In Scotland, we got rid of the concept of legal consummation. It’s an anachronism that needs to be removed from the English legal system.

That brings me on to something else that I have heard equal marriage supporters complaining about. In a same sex marriage, adultery will not be an option for divorce. I’ve seen written several times that this means we’re not being given true equality. Well, actually we are, in every sense of what is practical. Imagine for a second that a man married to a woman had any kind of sex you like with another man. That’s not adultery. The only legal definition of adultery is a man and a woman having vaginal intercourse. So, I suppose, if a man married to another man were to go and have sex with a woman, there is an argument that adultery should be available as a reason for ending that marriage. However, let’s put the adultery issue into perspective. (My perspective, because it’s my blog :-p) I was in a heteronormative marriage. When I discovered my ex was in love with someone else, I didn’t care whether or not they were having sex. The act of him being able to tell someone else he loved them while he was still married to me was what I would consider adultery. But it’s not. Could I have divorced him for adultery? Probably. But I would have had to have proof. Unless I started having him followed and photographed (if they left the curtains open) to get evidence, adultery wasn’t really an option for me either. Or course, he could have admitted it, but then he would have had to cite dates, times, etc. where he and Fig* had done the dirty. Did I really want that information in my head?

These days, the use of adultery as a reason for divorce is falling. I don’t have figures to hand, but feel free to google. I’m sure you won’t discover that I’m wrong.  The catch-all term of unreasonable behaviour, however, covers everything that could ever possibly give you reason to want to divorce someone. (FYI, I didn’t use this either. We divorced by mutual consent after a period of separation. It’s just so much easier…). So why, when we will be given perfectly acceptable methods of ending a same sex marriage, which cover everything that needs to be covered, are some people still not happy?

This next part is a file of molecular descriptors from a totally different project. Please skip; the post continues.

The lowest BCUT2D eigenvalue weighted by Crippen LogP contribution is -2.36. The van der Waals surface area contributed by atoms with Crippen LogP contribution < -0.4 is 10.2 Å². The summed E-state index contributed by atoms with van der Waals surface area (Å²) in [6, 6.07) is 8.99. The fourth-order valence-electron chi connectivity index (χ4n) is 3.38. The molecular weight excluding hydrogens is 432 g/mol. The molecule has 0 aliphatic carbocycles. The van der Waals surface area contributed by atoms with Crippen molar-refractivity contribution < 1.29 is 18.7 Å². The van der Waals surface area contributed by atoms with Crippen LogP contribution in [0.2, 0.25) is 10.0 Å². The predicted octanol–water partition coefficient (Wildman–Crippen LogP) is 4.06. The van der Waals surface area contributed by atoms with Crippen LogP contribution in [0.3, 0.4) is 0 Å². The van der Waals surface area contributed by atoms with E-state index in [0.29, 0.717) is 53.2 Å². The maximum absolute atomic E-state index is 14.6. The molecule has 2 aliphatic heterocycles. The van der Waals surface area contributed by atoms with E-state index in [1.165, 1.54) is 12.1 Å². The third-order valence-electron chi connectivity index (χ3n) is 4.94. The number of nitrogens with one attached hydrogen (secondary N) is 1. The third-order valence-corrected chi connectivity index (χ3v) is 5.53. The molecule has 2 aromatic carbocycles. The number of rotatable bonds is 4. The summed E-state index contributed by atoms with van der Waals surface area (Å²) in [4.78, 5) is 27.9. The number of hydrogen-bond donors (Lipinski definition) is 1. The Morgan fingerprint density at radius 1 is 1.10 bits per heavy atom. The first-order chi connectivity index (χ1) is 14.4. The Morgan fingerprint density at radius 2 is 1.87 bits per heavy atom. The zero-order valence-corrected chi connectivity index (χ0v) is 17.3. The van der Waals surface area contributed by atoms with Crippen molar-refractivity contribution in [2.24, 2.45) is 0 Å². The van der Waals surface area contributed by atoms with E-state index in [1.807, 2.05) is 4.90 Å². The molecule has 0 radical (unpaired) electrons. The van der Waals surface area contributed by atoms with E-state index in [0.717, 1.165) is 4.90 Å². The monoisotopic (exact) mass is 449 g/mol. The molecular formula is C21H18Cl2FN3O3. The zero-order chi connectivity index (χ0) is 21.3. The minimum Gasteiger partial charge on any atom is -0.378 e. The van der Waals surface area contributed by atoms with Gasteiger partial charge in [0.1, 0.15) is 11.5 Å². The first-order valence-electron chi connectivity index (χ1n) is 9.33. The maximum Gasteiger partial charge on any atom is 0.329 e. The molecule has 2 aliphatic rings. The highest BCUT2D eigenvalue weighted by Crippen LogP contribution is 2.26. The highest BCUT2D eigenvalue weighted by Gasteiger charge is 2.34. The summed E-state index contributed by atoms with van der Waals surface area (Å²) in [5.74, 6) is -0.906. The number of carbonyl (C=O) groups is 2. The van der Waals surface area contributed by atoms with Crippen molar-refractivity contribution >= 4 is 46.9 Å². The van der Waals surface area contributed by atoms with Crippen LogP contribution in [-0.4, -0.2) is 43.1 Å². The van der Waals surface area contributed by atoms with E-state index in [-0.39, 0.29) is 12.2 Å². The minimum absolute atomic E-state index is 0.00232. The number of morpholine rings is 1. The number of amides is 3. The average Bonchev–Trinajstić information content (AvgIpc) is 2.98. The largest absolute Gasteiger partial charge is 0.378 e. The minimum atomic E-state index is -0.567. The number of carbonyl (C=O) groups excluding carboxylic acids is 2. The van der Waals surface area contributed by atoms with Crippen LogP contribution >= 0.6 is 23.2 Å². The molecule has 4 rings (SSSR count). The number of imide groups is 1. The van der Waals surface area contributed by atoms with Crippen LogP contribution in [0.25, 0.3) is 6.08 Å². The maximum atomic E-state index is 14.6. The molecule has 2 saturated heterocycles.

The argument that the omission of these two concepts in the Equal Marriage Bill means it is equal-but-not-equal is the other end of the extreme to the Catholic Church. There are people out there who wish to have everything exactly as the law stands now for marriage available to same sex couples. I think that is naive and short-sighted. In my opinion, the laws for same sex marriage will be modern and relevant and applicable. They will cut out some of the archaic concepts that complicate marriage laws as they stand today. One day, I would like to see true and absolute marriage equality, with no separate laws for same and mixed sex. But I believe that that will come from straight marriage laws changing to match those of same sex couples, not the other way around.

 

 

*The name I am eventually giving his new wife. It came from a long and windy conversation with the Giraffe, beginning with The Current Mrs P and ending in the dried fruit we hate the most. (Apart from in fig rolls, which we love.)